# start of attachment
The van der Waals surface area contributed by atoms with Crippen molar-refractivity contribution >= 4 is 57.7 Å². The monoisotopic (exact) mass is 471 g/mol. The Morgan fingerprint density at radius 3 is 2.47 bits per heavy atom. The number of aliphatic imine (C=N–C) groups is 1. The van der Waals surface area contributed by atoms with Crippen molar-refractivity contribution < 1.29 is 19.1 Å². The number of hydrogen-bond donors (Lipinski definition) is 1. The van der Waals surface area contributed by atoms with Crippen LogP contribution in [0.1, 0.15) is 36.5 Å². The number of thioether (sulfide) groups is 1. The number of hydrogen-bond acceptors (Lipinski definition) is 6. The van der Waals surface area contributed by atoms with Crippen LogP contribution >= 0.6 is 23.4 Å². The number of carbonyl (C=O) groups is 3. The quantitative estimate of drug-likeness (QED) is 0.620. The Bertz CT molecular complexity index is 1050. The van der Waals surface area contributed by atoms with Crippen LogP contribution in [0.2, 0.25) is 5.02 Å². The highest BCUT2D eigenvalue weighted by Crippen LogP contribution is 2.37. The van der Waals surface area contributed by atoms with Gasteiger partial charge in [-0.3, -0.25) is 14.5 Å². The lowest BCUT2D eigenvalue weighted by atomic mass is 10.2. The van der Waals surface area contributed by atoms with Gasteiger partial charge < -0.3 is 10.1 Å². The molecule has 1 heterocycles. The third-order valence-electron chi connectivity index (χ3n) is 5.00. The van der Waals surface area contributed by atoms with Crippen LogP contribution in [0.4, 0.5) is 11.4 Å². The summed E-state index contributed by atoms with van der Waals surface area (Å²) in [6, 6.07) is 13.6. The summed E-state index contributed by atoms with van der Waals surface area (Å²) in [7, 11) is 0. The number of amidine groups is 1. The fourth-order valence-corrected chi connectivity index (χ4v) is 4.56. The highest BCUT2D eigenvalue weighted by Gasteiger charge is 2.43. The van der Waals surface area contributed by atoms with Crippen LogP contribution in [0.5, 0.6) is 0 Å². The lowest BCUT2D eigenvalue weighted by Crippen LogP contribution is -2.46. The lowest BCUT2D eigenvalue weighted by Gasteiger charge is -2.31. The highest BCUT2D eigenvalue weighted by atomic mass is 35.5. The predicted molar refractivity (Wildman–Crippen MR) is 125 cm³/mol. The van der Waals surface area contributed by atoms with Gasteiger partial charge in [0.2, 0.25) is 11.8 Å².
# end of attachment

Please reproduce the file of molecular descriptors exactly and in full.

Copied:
The van der Waals surface area contributed by atoms with Crippen molar-refractivity contribution >= 4 is 57.7 Å². The monoisotopic (exact) mass is 471 g/mol. The Morgan fingerprint density at radius 3 is 2.47 bits per heavy atom. The number of aliphatic imine (C=N–C) groups is 1. The van der Waals surface area contributed by atoms with Crippen molar-refractivity contribution < 1.29 is 19.1 Å². The number of hydrogen-bond donors (Lipinski definition) is 1. The van der Waals surface area contributed by atoms with Crippen LogP contribution in [0.1, 0.15) is 36.5 Å². The number of thioether (sulfide) groups is 1. The number of hydrogen-bond acceptors (Lipinski definition) is 6. The van der Waals surface area contributed by atoms with Crippen LogP contribution >= 0.6 is 23.4 Å². The number of carbonyl (C=O) groups is 3. The quantitative estimate of drug-likeness (QED) is 0.620. The Bertz CT molecular complexity index is 1050. The van der Waals surface area contributed by atoms with Crippen LogP contribution in [0.2, 0.25) is 5.02 Å². The highest BCUT2D eigenvalue weighted by Crippen LogP contribution is 2.37. The van der Waals surface area contributed by atoms with Gasteiger partial charge in [-0.3, -0.25) is 14.5 Å². The lowest BCUT2D eigenvalue weighted by atomic mass is 10.2. The van der Waals surface area contributed by atoms with Gasteiger partial charge < -0.3 is 10.1 Å². The molecule has 1 heterocycles. The third-order valence-electron chi connectivity index (χ3n) is 5.00. The van der Waals surface area contributed by atoms with Crippen LogP contribution in [0.4, 0.5) is 11.4 Å². The summed E-state index contributed by atoms with van der Waals surface area (Å²) in [6, 6.07) is 13.6. The summed E-state index contributed by atoms with van der Waals surface area (Å²) in [7, 11) is 0. The number of amidine groups is 1. The fourth-order valence-corrected chi connectivity index (χ4v) is 4.56. The highest BCUT2D eigenvalue weighted by Gasteiger charge is 2.43. The van der Waals surface area contributed by atoms with Crippen LogP contribution in [0.5, 0.6) is 0 Å². The lowest BCUT2D eigenvalue weighted by Crippen LogP contribution is -2.46. The lowest BCUT2D eigenvalue weighted by Gasteiger charge is -2.31. The highest BCUT2D eigenvalue weighted by atomic mass is 35.5. The predicted molar refractivity (Wildman–Crippen MR) is 125 cm³/mol. The van der Waals surface area contributed by atoms with Gasteiger partial charge in [0.2, 0.25) is 11.8 Å².